Review: Ae Dil Hai Mushkil Is One Of The Bravest Films Bollywood Has Made In A Very Long Time
This one is for the broken hearts, the poets and the mad people. Karan Johar makes the most un-Bollywood film of his career and knocks it out of the park.
Ae Dil Hai Mushkil is a very uncomfortable film – just like the long shots of Ranbir’s Aayan, staring straight at you as he tells you his story, his eyes brimming with tears, achingly trying not to roll down his face. Even though Johar’s characters always belong to that entitled two percent of the population, ADHM is not larger than life – it is heart-wrenchingly personal, painful and hits you in the gut. Johar narrates a story about people who stubbornly cling on to hope – maybe, one day, she will finally love me, or, one day, I will finally be able to get over her. Because, nothing burns wilder than one-sided and unrequited love.
The story opens in London, with Aayan (Ranbir Kapoor) and Alizeh’s (Anushka Sharma) quick friendship which they hit off after an unsuccessful hook up. After bar hopping and Bollywood dance classes, they realise that their idiocy, lack of inhibitions and unapologetic love for cheesy Hindi cinema help them bond and become close friends. While Aayan jokingly hits on Alizeh often, she is not into him. As fate would have it, Alizeh’s ex, Ali (Fawad Khan) enters the story and Aayan has to face the harsh reality – his love for Alizeh that he was happily masquerading off as friendship. Not surprisingly, Alizeh decides to get married, and Aayan walks out of her life, only to find solace in the arms of the much older Saba (Aishwarya Rai Bachchan). But, like they say, love’s a bitch and Aayan struggles to get rid of Alizeh from his life, fails at it, and finally trades romance for friendship to be close to her for the rest of her life.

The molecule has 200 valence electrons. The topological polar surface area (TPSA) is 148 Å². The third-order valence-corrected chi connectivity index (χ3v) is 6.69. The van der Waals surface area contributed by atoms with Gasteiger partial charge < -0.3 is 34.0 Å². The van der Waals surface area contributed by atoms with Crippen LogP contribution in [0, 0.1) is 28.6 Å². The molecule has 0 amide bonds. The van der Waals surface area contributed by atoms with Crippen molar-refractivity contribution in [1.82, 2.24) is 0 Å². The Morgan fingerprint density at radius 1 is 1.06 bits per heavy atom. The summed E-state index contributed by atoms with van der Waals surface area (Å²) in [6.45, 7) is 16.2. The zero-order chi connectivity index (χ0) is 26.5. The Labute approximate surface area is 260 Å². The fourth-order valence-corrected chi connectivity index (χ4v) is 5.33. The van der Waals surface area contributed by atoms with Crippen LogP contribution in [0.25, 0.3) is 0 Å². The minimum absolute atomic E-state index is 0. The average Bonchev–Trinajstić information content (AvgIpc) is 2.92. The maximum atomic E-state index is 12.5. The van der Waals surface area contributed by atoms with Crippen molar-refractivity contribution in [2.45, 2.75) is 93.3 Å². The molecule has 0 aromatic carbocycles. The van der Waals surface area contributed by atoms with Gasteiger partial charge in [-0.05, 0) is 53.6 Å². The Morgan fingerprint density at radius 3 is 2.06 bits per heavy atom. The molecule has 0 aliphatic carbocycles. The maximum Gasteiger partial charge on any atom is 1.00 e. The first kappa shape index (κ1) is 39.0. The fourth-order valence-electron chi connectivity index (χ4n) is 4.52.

I am trying really hard not to give out spoilers but the second half of the film deals with complications not seen in mainstream Hindi cinema. Alizeh’s personal trauma and how Aayan decides to handle it is the most refreshing part of the film. I shouldn’t give out too much but, in an industry so given to beauty and narcissism (and KJo often being the mascot of that self-obsession), to find two actors completely sacrifice physical beauty for the demands of their character graphs is very commendable. Bollywood is growing up, people.
What Johar is able to create are relatable characters who own up to their flaws and allow themselves to be crippled by the impracticality of their hearts. Aayan is stubborn and foolishly fails to get over Alizeh, desperately trying to find solace in Saba – and then catharsis in his music. Alizeh pines away for Ali, but when she does marry him, realises that she would rather trade love for friendship. Saba feels that she might be able to be detached of romance in her relationship with Aayan, but crumbles when she realises that she has fallen for him, complicating their equation. They float about in their worlds, desperate souls, hungry for love, trying to find peace and comfort within. While the story starts off a tad abruptly, trying to find its feet, you are soon pulled into a world of music, dancing and pub hopping, beautiful partners who are just fleeting pastimes and holidays in Europe. Johar is fantastic with the comedy of the first half, heavily peppered with Bollywood homages and tropes (the Chandni sequence is excellent – a sort of parody that laughs at the improbability of dancing on snowy mountains in a chiffon saree) but shows off his actual mettle in the latter half. He wins you over with his maturity and sensitivity, creating moments that are both beautiful and agonising. While the narrative does have an Imtiaz-esque vibe (or as the film says “vaataavaran”) to it, it is able to go beyond Imtiaz Ali’s trademark bubbly-girl-inhibited-boy-other-way-round-in-the-second-half construct. Although, I have to admit that the film does remind you of Rockstar in more ways than one.